Not to be confused with maple syrup, birch syrup has a distinctive savory-sweet flavor profile that can add a layer of complexity to sauces, desserts, or even drinks.
Birch syrup is primarily produced in low-temperature areas with an abundance of birch trees such as Alaska, Russia, and Canada. Due to the difficult production process, birch syrup is not as widely available as other natural sweeteners. But as its popularity and demand continue to grow in the culinary world and beyond, local syrup makers are finding better ways to harvest and produce this unique ingredient.
Though similar in name, birch syrup is markedly different from maple syrup in terms of flavor. More specifically, birch syrup is not as sweet and has a notable savory undertone with hints of citrus. Some people describe the taste as similar to balsamic vinegar or molasses.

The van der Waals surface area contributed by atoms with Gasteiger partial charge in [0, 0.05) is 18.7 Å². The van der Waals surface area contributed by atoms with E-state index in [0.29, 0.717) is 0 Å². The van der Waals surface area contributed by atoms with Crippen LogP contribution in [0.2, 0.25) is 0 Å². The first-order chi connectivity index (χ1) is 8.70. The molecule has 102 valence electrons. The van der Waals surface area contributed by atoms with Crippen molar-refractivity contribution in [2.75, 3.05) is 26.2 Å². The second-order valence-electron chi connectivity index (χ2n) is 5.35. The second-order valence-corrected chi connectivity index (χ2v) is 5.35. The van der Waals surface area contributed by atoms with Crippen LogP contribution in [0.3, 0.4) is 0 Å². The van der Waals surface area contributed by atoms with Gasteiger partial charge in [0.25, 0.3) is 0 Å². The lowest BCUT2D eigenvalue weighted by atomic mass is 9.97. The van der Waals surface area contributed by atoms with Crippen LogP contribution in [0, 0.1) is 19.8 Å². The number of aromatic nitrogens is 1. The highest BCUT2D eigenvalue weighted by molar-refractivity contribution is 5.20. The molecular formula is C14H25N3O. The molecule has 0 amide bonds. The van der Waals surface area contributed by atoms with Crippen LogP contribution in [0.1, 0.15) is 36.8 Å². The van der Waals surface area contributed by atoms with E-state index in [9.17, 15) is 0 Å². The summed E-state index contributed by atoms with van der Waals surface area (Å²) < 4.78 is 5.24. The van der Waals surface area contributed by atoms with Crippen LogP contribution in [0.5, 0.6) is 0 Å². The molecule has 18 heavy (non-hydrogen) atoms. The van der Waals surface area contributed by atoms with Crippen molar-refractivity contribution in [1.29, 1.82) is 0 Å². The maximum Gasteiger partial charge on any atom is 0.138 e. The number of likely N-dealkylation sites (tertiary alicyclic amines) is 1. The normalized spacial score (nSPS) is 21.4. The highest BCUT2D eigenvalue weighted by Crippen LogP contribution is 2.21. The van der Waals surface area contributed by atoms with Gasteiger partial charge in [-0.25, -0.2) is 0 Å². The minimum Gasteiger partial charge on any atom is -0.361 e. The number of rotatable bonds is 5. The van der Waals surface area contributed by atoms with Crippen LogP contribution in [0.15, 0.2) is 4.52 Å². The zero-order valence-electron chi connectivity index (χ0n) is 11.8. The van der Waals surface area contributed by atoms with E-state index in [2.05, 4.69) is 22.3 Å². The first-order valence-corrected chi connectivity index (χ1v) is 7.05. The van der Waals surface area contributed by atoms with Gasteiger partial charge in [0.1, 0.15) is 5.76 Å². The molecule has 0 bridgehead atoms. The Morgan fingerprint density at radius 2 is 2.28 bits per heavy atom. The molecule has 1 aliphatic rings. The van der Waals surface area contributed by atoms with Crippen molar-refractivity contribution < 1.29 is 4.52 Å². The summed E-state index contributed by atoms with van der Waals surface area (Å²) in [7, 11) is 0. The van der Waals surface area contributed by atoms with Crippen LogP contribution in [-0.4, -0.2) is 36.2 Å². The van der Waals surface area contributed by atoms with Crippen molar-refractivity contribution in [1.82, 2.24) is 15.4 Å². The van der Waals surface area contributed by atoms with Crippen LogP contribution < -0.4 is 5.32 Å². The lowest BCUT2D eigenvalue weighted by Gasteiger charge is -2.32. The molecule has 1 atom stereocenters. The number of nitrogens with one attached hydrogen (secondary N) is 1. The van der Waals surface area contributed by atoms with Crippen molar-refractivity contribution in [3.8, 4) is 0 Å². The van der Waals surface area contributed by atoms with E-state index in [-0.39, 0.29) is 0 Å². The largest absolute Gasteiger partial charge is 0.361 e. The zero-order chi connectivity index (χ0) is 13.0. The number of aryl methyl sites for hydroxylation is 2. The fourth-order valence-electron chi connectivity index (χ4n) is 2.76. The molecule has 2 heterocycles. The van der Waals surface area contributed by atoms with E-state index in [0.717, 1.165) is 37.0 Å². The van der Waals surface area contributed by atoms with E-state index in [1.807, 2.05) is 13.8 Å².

The taste of birch syrup also depends largely on the conditions of the tree it came from. The season, weather, location, and species of birch tree all have an effect on the final flavor. These variations in the flavor of birch syrup can range from metallic to floral.
Birch syrup is made by tapping birch trees for their sap, then using evaporation to reduce the sap into syrup. Because birch sap has considerably more glucose and fructose than sucrose, it takes twice as much sap to make the syrup compared to maple sap. Commercial birch syrup producers also use reverse osmosis machines to reduce the boiling time and yield a milder and more appealing flavor in the syrup.
Birch syrup is not an ideal substitute for honey or maple syrup in pancakes but, instead, it lends its distinctive balance of flavors to a variety of both savory and sweet applications. When using birch syrup for savory dishes, such as in a glaze for meats or in a dressing for salad, you can use it in much the same way as you would balsamic vinegar. It also works wonderfully in desserts and cocktails. The hint of savoriness that birch syrup brings creates complex flavor profiles when combined with classics such as vanilla ice cream or bourbon.
Feature Image: Petras Skutulas from Pixabay